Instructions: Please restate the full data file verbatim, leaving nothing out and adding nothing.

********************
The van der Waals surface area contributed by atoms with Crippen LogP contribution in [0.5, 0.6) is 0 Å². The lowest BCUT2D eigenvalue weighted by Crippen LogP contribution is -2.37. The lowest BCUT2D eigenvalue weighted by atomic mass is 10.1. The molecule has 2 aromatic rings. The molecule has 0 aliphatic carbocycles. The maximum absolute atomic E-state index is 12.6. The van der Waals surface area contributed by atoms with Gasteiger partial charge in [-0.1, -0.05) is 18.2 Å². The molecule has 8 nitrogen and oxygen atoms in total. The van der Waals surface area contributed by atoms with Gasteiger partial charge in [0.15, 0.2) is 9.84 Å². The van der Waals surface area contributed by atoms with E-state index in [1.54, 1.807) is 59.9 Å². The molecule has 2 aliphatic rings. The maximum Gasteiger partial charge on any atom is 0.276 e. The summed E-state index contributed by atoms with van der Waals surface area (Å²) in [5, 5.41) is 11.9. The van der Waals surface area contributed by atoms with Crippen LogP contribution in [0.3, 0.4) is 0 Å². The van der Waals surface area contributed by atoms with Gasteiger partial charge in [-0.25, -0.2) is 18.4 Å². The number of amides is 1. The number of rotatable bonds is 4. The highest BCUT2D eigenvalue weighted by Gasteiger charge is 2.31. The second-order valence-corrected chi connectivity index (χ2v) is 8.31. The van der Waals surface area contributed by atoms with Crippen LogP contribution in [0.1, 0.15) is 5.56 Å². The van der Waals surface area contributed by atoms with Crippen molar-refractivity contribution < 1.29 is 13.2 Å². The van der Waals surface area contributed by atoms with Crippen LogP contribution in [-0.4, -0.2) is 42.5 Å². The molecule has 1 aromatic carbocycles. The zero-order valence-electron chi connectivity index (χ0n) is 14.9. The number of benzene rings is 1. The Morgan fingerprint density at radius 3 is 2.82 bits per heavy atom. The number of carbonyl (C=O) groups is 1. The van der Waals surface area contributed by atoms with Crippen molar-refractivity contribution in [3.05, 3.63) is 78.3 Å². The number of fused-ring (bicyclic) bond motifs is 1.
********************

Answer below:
The van der Waals surface area contributed by atoms with Crippen LogP contribution in [0.5, 0.6) is 0 Å². The lowest BCUT2D eigenvalue weighted by Crippen LogP contribution is -2.37. The lowest BCUT2D eigenvalue weighted by atomic mass is 10.1. The molecule has 2 aromatic rings. The molecule has 0 aliphatic carbocycles. The maximum absolute atomic E-state index is 12.6. The van der Waals surface area contributed by atoms with Gasteiger partial charge in [-0.1, -0.05) is 18.2 Å². The molecule has 8 nitrogen and oxygen atoms in total. The van der Waals surface area contributed by atoms with Gasteiger partial charge in [0.15, 0.2) is 9.84 Å². The van der Waals surface area contributed by atoms with E-state index in [1.54, 1.807) is 59.9 Å². The molecule has 2 aliphatic rings. The maximum Gasteiger partial charge on any atom is 0.276 e. The summed E-state index contributed by atoms with van der Waals surface area (Å²) in [5, 5.41) is 11.9. The van der Waals surface area contributed by atoms with Crippen LogP contribution in [0.3, 0.4) is 0 Å². The van der Waals surface area contributed by atoms with Gasteiger partial charge in [-0.25, -0.2) is 18.4 Å². The number of amides is 1. The number of rotatable bonds is 4. The highest BCUT2D eigenvalue weighted by Gasteiger charge is 2.31. The second-order valence-corrected chi connectivity index (χ2v) is 8.31. The van der Waals surface area contributed by atoms with Crippen LogP contribution in [0.1, 0.15) is 5.56 Å². The van der Waals surface area contributed by atoms with Crippen molar-refractivity contribution < 1.29 is 13.2 Å². The van der Waals surface area contributed by atoms with Crippen LogP contribution in [-0.4, -0.2) is 42.5 Å². The molecule has 1 aromatic carbocycles. The zero-order valence-electron chi connectivity index (χ0n) is 14.9. The number of benzene rings is 1. The Morgan fingerprint density at radius 3 is 2.82 bits per heavy atom. The number of carbonyl (C=O) groups is 1. The van der Waals surface area contributed by atoms with Crippen molar-refractivity contribution in [3.05, 3.63) is 78.3 Å². The number of fused-ring (bicyclic) bond motifs is 1.